If you are charged with child abuse in Missouri, you must be represented and defended by a Jefferson County child abuse attorney. Child abuse is a heinous crime, but what constitutes child abuse in this state? And how can you prevail against a child abuse charge?

Keep reading, because these questions are about to be answered in this brief discussion of child abuse, your rights as a parent or guardian, and the law in the State of Missouri. You’ll learn how child abuse is legally defined, and you will also learn what defenses may be offered against the charge.

What Constitutes Child Abuse in Missouri?

Child abuse is a serious and growing concern in Missouri. In fiscal year 2020 (July 1, 2019 through June 30, 2020), the state’s Child Abuse/Neglect Hotline Unit received over 55,000 reports that involved over 78,000 children in Missouri.

Any act (or a failure to act) by a parent, a caregiver, or any other adult that puts a child (anyone under age 18) at imminent risk or causes serious harm to a child’s health and/or welfare may be considered child abuse or child neglect in the State of Missouri.

Under Missouri law, child abuse is the “infliction of physical, sexual, or mental injury against a child by any person eighteen years of age or older.” The law specifies that corporal punishment (spanking) “administered in a reasonable manner” does not constitute child abuse in this state.

Child neglect is defined as the “failure to provide, by those responsible for the care, custody, and control of a child under the age of eighteen years, the care reasonable and necessary to maintain the physical and mental health of the child.”

What Are Missouri’s Child Abuse Charges and Penalties?

Child abuse charges in Missouri are often filed as Class D felony charges, punishable upon conviction with up to seven years in a state prison and a fine of up to $10,000, with no possibility of parole for at least one year.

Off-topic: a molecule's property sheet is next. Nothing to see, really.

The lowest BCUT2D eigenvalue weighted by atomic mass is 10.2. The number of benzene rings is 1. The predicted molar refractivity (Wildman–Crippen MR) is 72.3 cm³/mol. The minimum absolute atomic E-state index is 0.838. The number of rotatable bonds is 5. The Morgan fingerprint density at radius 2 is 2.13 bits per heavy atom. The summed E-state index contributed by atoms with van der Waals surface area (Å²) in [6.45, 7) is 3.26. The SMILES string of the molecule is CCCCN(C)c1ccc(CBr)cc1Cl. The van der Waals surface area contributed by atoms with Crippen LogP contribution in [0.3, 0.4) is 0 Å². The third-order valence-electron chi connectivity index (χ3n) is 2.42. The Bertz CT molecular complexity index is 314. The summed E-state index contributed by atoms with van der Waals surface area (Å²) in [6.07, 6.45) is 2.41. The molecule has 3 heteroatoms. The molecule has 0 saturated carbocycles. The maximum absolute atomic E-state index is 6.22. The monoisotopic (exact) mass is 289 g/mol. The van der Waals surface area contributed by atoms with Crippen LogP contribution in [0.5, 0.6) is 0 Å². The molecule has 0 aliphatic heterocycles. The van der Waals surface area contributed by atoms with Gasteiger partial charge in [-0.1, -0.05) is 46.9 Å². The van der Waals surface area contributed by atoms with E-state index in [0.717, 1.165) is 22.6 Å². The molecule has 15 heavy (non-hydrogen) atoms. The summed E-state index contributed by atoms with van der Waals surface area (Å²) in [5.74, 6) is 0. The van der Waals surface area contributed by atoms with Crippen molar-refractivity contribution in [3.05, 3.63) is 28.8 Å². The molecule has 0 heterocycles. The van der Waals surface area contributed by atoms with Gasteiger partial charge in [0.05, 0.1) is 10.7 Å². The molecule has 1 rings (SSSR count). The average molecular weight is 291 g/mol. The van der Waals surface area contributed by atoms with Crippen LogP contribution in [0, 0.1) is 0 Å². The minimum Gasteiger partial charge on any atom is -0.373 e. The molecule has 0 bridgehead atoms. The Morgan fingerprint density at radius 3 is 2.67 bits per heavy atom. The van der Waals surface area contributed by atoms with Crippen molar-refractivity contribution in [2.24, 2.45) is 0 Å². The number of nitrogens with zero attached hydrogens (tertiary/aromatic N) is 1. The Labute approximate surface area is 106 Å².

However, if a serious physical or emotional injury was inflicted on a child, the charge will be filed as a Class B felony, punishable upon conviction with five to fifteen years in a state prison and no possibility of parole for at least five years.

If the crime involved the sexual exploitation or abuse of a minor under 14 years old, or if the abuse resulted in a fatality, the child abuse charge will be a Class A felony, punishable upon conviction with ten to thirty years in prison and no chance of parole for at least fifteen years.

If you hold a professional license in Missouri, any felony conviction puts it at risk. If you’re not a U.S. citizen, a child abuse conviction may trigger a deportation proceeding. A conviction may also impair your ability to find employment or housing or to obtain loans or public assistance.

Could You Lose the Custody of Your Child?

Child neglect and child abuse cases in this state are also scrutinized by the Missouri Department of Social Services to decide if a parent should have the custody of his or her child terminated.

If a parent is convicted of child abuse, the state can revoke the custody of the child from that parent, and if necessary, place the child with relatives or in foster care. If custody is terminated, a parent may appeal the decision to the Child Abuse and Neglect Review Board.